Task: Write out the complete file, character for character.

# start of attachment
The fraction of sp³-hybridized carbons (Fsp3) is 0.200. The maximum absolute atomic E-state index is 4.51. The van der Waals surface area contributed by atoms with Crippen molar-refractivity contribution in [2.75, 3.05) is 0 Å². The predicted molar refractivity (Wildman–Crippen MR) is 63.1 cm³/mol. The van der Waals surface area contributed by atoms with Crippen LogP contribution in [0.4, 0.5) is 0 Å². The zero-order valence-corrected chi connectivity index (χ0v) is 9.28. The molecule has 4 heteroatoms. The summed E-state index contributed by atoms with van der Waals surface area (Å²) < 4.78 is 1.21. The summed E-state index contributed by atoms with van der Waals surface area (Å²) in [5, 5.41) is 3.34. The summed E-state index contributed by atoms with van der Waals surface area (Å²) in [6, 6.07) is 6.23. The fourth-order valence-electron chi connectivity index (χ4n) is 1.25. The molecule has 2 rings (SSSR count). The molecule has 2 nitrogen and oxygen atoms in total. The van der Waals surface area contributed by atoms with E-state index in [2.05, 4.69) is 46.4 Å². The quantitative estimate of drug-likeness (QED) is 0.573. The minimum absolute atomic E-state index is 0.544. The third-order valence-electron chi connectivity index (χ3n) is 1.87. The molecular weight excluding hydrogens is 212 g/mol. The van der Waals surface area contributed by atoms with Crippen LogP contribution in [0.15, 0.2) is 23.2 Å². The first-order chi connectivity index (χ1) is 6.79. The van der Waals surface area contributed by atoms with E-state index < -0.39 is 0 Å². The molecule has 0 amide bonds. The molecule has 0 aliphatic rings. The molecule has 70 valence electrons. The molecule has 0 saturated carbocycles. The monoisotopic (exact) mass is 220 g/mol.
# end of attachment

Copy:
The fraction of sp³-hybridized carbons (Fsp3) is 0.200. The maximum absolute atomic E-state index is 4.51. The van der Waals surface area contributed by atoms with Crippen molar-refractivity contribution in [2.75, 3.05) is 0 Å². The predicted molar refractivity (Wildman–Crippen MR) is 63.1 cm³/mol. The van der Waals surface area contributed by atoms with Crippen LogP contribution in [0.4, 0.5) is 0 Å². The zero-order valence-corrected chi connectivity index (χ0v) is 9.28. The molecule has 4 heteroatoms. The summed E-state index contributed by atoms with van der Waals surface area (Å²) < 4.78 is 1.21. The summed E-state index contributed by atoms with van der Waals surface area (Å²) in [5, 5.41) is 3.34. The summed E-state index contributed by atoms with van der Waals surface area (Å²) in [6, 6.07) is 6.23. The fourth-order valence-electron chi connectivity index (χ4n) is 1.25. The molecule has 2 rings (SSSR count). The molecule has 2 nitrogen and oxygen atoms in total. The van der Waals surface area contributed by atoms with E-state index in [2.05, 4.69) is 46.4 Å². The quantitative estimate of drug-likeness (QED) is 0.573. The minimum absolute atomic E-state index is 0.544. The third-order valence-electron chi connectivity index (χ3n) is 1.87. The molecular weight excluding hydrogens is 212 g/mol. The van der Waals surface area contributed by atoms with Crippen LogP contribution in [0.15, 0.2) is 23.2 Å². The first-order chi connectivity index (χ1) is 6.79. The van der Waals surface area contributed by atoms with E-state index < -0.39 is 0 Å². The molecule has 0 amide bonds. The molecule has 0 aliphatic rings. The molecule has 70 valence electrons. The molecule has 0 saturated carbocycles. The monoisotopic (exact) mass is 220 g/mol.